Next is where the click count tally really adds up. The publisher compensation report users will want in most cases is U.S. sales, for the current month, for all titles, displayed on the screen (not sent via email). This should be the default choice. Instead, there is no default choice. You must select the “LSI period” using two clicks of two drop-down menus, one for the month and one for the year. Then, you must check the box for “United States.” And then scroll down (below the fold on most screens, another bad design issue) and click “Submit” to see your report.

s4

Grand total: seven clicks.

This entire process could be done with two clicks. The home page could include form fields for a login name and password that are always visible, so that a visitor wouldn’t need to click “Login” to see the login form. There’s one click to submit the form information. Then, on the page that appears after logging-in, there should be a prominent button labeled “Run Publisher Compensation Report” or similar. That’s the second click. Done. Either under that button or on the report page, there could be a link to “Customize this Report” so that a user could run a report with parameters different than the default.

So, food for thought. Check your own website to make sure you are not asking visitors to jump through hoops to perform common tasks, such as signing up for your e-newsletter or finding your organization’s phone number. Remember, unnecessary clicks aggravate your website visitors, giving them a reason to abandon your site.

Top 5 best practices in writing Web copy

Writing for the Web is not fundamentally different than writing for something that will appear in print. However, following a few simple best practices can make a dramatic difference.

1) Break it down
Webpages are typically skimmed, not read. Few visitors will read your Web copy carefully, nor will they read it all. It’s therefore important to break down Web copy into easily-digestible “bite-sized chunks” (paragraphs) of no more than five sentences each, each with a meaningful section heading to help readers easily find the information they seek. Keep your writing concise.

2) Get the meat above the fold
Most website visitors won’t scroll down, so make sure the most important information on each webpage is above the fold, and preferably in the first two paragraphs. Keep in mind that different screen sizes and different browser-enabled devices (like the iPhone) preclude any consistent definition of just where the fold is. Still, most people will view your webpage using a desktop computer with at least a 17” diagonal screen at 1024 resolution.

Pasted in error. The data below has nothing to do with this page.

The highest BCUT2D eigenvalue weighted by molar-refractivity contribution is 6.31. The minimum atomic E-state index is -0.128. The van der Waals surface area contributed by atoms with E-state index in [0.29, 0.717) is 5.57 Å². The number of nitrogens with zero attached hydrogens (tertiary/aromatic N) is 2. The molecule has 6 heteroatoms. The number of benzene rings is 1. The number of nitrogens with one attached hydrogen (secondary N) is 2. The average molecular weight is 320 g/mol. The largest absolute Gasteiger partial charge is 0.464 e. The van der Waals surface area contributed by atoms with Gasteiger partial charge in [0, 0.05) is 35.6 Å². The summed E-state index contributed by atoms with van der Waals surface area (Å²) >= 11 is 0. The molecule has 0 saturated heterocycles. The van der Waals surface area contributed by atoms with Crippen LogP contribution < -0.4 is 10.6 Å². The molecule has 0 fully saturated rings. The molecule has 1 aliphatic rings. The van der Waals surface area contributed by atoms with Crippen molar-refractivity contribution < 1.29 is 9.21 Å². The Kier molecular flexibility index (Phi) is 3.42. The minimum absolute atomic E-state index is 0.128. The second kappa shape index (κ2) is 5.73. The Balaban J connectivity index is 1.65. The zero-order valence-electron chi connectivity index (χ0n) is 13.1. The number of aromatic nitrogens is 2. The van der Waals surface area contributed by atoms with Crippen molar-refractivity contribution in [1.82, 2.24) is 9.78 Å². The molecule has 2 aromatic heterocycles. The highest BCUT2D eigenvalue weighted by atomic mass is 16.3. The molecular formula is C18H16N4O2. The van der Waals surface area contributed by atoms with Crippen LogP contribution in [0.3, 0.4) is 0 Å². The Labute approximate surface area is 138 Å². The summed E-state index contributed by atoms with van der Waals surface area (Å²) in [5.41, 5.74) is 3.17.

3) Don’t ignore SEO
You want to make sure search engines will pick up your copy in organic search results. To that end, it’s important to use keywords and common phrases or industry-specific jargon in the copy that people might search for. However, loading up the text with meaningful words and phrases should never be done at the expense of writing clean, meaningful and readable copy.

4) Make it action-oriented
One of the great things about the Web is that taking an action—such as downloading a white paper, contacting a salesperson, or signing up for an email newsletter—is always one click away. Actions like these help companies acquire sales leads, and good website copy should encourage readers to do something after reading it.

5) Practice good Web style
I’m amazed how many websites have underlining or colored words or phrases in their copy, because these are easily mistaken for hyperlinks. If you must emphasize something, use bold or italics instead. Also, indents are not good style on webpages—left-justify all text, and leave the right unjustified.

Case study: landing page redesign boosts conversion rate 700 percent

It’s well known that a few simple changes in the design of a landing page for an SEM campaign can result in a significantly higher conversion rate. To wit: after redesigning a landing page, Gresham Storage Solutions saw a 700% increase in conversions. How did Gresham do it? By implementing a few simple best practices in landing page design.

Original Landing Page

The Original Landing Page Design

New Landing Page

The New Landing Page Design

Keep it focused
The biggest issue with the original page was that the first two paragraphs had nothing to do with the call to action. These paragraphs read more like an advertisement and probably deterred visitors from reading further to learn about the white paper. The new page cuts to the chase: download a free white paper.

Make images relevant
The central image is now more relevant. The image was changed from a picture of a hardware component that Gresham sells to an image of the actual white paper that this landing page offers for download. There is now no ambiguity about what the offer is. This helps reinforce that the landing page is not so much an advertisement for Gresham as an offer to obtain something of value.

Make it easy
In general, the less work the visitor has to do, the higher the conversion rate. The original form required four pieces of information. This was reduced to three by combining the first and last name fields. Also, the label for the form “submit” button was changed to a more compelling, action-oriented label: “click here to download your free white paper.”

Words and layout matter
Subtle changes to the text and layout make this page more compelling overall. For example, the first sentence—now placed in a paragraph by itself—makes it crystal clear what the offer is. And the second paragraph now introduces the critical word “free” (in bold), which was missing from the first version.

Together, these straightforward changes made all the difference in boosting Gresham’s conversion rate. If you’d like expert assistance in taking your landing pages to the next level, contact me.